Researcher develops BadUSB code to compromise USB sticks - and their computer hosts

Karsten Nohl also reveals how an enhanced security approach can beat his USB architecture compromise.

Researcher develops BadUSB code to compromise USB sticks - and their computer hosts
Researcher develops BadUSB code to compromise USB sticks - and their computer hosts

The humble USB stick - developed joined by Israel's M-Systems and IBM at the turn of the century - has been shown to be subject to firmware abuse by Karsten Nohl, the chief scientist with Berlin's SR Labs, who says that hackers can easily load malicious software onto the control chips seen on modern low-cost sticks.

Originally known as a DiskOnKey, the Universal Serial Bus (USB) stick has evolved considerably over the years, mainly with the addition of on-device chipsets to speed up the rate at which data can written to, and read from, the flash member held on the unit.

With the assistance of fellow researcher Jakob Lell, Nohl claims to have reverse-engineered the firmware that controls the basic communication functions of the USB stick.

Nohl is well known in research circles for having reverse engineered and expanded on the GSM and 3G encryption technologies used by most of the world's cell phone companies. In recent years, he has refined his research to the point where - using a handset and some simple electronics - he can intercept and eavesdrop on cellular traffic for an entire GSM base station.

Now Nohl has turned his attention to the USB flash memory standards, developing a proof-of-concept (POC) application called BadUSB, that can be installed on a USB stick and, when the unit is plugged into a host system, allow the remote takeover of that computer, across the Internet.

Whilst security purists will dismiss Nohl and Lell's research - which will be fully revealed at the next week's Black Hat event in Las Vegas - on the basis it requires physical access to the computer, the reality is that researchers have proven many times that leaving `spare' high capacity USB sticks in cafes and even in car parks, leads curious users to plug them into a computer in the office to discover the content and re-use the stick for their own purposes.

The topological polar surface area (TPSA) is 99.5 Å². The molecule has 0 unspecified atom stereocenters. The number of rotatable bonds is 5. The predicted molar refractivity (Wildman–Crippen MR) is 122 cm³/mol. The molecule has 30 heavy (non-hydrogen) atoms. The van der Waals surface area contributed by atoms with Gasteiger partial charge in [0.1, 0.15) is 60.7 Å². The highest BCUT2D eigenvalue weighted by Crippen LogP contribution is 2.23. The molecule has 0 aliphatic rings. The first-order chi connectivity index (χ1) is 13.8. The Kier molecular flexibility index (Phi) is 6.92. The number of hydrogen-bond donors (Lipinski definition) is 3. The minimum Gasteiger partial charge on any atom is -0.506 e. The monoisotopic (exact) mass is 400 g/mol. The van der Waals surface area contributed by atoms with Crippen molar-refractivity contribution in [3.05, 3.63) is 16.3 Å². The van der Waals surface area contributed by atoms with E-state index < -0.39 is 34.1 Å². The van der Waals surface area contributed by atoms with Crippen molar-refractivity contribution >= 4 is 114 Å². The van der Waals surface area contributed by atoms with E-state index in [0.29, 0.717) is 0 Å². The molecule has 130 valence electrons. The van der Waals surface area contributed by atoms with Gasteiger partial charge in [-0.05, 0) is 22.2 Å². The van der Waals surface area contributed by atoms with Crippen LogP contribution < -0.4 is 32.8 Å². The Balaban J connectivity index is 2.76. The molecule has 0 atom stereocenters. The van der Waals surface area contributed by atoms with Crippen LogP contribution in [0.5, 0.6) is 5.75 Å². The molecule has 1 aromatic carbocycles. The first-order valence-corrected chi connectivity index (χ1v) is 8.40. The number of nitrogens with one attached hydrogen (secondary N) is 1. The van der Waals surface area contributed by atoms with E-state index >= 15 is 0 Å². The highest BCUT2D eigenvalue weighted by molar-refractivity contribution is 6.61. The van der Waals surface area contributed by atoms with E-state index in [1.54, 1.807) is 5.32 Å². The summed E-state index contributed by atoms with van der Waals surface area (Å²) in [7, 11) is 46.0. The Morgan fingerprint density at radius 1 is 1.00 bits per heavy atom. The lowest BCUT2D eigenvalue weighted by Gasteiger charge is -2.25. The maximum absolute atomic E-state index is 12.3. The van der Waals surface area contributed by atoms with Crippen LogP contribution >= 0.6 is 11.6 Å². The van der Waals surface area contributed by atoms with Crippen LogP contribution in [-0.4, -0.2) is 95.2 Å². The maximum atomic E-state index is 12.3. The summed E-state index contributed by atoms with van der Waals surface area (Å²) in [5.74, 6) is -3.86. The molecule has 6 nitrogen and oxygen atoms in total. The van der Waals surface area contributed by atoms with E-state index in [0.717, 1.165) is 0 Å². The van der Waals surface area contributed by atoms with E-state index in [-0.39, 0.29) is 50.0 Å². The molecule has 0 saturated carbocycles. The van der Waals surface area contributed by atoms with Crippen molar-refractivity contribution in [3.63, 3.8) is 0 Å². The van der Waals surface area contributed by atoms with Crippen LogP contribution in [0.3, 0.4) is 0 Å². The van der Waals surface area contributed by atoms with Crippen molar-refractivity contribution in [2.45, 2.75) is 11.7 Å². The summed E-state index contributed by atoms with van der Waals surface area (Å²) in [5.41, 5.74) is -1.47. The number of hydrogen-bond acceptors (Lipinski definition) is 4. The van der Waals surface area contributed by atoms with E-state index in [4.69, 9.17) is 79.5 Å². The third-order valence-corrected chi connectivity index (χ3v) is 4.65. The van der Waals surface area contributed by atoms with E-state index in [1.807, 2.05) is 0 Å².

In an interview with Wired magazine, which broke the story earlier today, Nohl says that the bad news is that it all but impossible to detect if a USB stick has been compromised, mainly because any incursion is exploiting the very way that USB is designed."

Commenting on the emerging story, Fran Howarth, a senior analyst with Bloor Research, said that the researchers' findings are potentially serious.

"Given the importance of USB sticks given their convenience and portability, this is indeed something that should be taken seriously," she said, adding that it does appear that the researchers have not only discovered the problem, but appear to be preparing to explain how the problem can be fixed and how the solution process should be carried out.

"That could improve the security of the next generation of USBs, but could still leave a gaping hole that could be exploited in USBs that are already in existence, especially since the flaw is apparently in the firmware and cannot be patched," she explained.

David Robinson, lead consultant with Context Information Security, said that, although the full details of this attack have not been released yet, from what has been released so far, it appears that this has the potential to have a significant security impact.

“If it turns out to be a viable attack, we may see an influx of malware which utilises this attack vector, along with its use in targeted attacks against individuals, businesses and national infrastructure - possibly in a similar way to Stuxnet, which also used USB as an attack vector,” he explained.

Robinson went on to say that, as it is the firmware of the USB controllers within target devices, such as computers and smartphones, that is compromised, it is going to be more difficult to detect, as this malicious code is not likely to be seen by the operating system or security software that the targeted device is running.

The uptake of BYOD and staff using company machines to charge mobile phones via USB, he says, are likely to increase the risk of being targeted by this attack.

“Vulnerabilities like this strengthen the already strong case for restricting the use of USB devices within business environments; either by allowing only trusted USB devices or, at least for now, removing support for them completely,” he said.

“It also suggests that the security of the firmware embedded in components within our devices needs to be better scrutinised, to prevent this type of attack from happening and to allow ways for any compromise to be detected,” he added.